Rabbi Elchonon Tenenbaum appears to be in a state of reverie. His eyes nearly closed, he tilts his head back and takes a deep breath.
“This is part of our heritage, our history,” he says. “It’s connected to almost every ritual in Judaism.”
Tenenbaum isn’t talking about the Torah. He’s standing in an airy warehouse in Napa, not far from the Chabad Jewish Center of Napa Valley, which Tenenbaum and his wife, Chana, founded some six years ago.
The rabbi swirls his long-stemmed wine glass and takes another sip of zinfandel.
To be specific, it’s his zinfandel: the 2011 Cuvée Chabad Zinfandel, a spicy, fruity, deep red kosher wine. It was grown, crushed and aged here in Napa, under Tenenbaum’s supervision. And while the rabbi has been making wine in small batches for the past five years, October will mark the first time any of his wines will be available to the public.
“I want to revolutionize the way people think about kosher wine,” he says. “Most people understand it to be this sweet bottle on the table at Passover … when in reality there’s such a spiritual significance to wine. There’s not a moment in Judaism where wine isn’t involved. It’s been part of the kosher diet for so long, it’s essentially a way of connecting to our Jewish DNA.
“And when the Talmud talks about wine,” he adds with a slight smirk, “the Talmud talks about good wine.”
Originally from Crown Heights, Brooklyn, Tenenbaum and his family moved to the Bay Area in 2006 to establish the first Chabad center in Napa. Soon after his arrival, Tenenbaum met two Jewish winemakers, Leslie Rudd and Jeff Morgan, who made quality kosher wines under the names Covenant and RED C. (Rudd, a heavy hitter in Napa’s food and wine industry, also produces his own non-kosher wines at Rudd Winery.)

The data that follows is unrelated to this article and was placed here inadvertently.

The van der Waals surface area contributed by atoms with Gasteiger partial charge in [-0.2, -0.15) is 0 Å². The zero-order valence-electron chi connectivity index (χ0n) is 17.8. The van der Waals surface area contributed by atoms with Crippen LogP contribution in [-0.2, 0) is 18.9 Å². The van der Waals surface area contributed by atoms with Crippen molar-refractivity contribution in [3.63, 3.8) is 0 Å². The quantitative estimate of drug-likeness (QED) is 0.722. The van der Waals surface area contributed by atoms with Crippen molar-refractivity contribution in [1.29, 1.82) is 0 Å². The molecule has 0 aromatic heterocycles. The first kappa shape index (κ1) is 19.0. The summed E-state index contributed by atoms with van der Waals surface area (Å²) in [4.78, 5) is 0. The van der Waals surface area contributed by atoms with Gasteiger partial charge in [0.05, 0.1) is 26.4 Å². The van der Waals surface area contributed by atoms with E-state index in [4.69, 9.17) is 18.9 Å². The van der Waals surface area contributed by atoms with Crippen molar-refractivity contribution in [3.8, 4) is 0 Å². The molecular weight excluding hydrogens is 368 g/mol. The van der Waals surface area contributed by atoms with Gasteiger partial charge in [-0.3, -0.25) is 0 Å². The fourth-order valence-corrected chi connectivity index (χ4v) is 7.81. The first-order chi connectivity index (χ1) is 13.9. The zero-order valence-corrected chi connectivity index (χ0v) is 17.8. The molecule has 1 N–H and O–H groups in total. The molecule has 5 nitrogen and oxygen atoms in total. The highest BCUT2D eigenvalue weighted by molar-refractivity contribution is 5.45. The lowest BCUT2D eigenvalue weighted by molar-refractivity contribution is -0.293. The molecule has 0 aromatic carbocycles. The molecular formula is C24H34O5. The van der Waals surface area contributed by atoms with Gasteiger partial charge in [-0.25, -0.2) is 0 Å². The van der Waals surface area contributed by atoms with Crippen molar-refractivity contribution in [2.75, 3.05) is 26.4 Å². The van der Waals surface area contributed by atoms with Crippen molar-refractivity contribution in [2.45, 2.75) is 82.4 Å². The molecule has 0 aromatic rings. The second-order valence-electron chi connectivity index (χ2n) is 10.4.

When Tenenbaum expressed an interest in wine, Morgan and Rudd were his biggest supporters. After the 2007 harvest, the rabbi made his first batch of wine, 12 bottles in all, with grapes left over from Rudd’s harvest. Tenenbaum shared the wine with Morgan, who was thoroughly impressed. Later that evening, Morgan ran into a Jewish friend who asked him, “Do you know someone who can take care of my half-acre of old vine zinfandel?”
For the next two years, Tenenbaum farmed and harvested the vineyard, making small batches (one barrel, or 25 cases, per harvest). Though the first vintage was aged in his garage, Tenenbaum cared deeply about getting it right.
He remembers one November, when he had to travel to Brooklyn for the annual Chabad emissaries convention, he found himself calling his wife every few hours to check on the wine, making sure she was taking temperatures and overseeing the fermentation process. Still, it wasn’t a business. The rabbi gave the wine away to friends, or poured it at special occasions.
In 2010, Tenenbaum entered into a partnership with Covenant wines, sharing the winery’s space and its crew. The Cuvée Chabad team is essentially Tenenbaum, Morgan and Jonathan Hajdu, the associate winemaker at Covenant.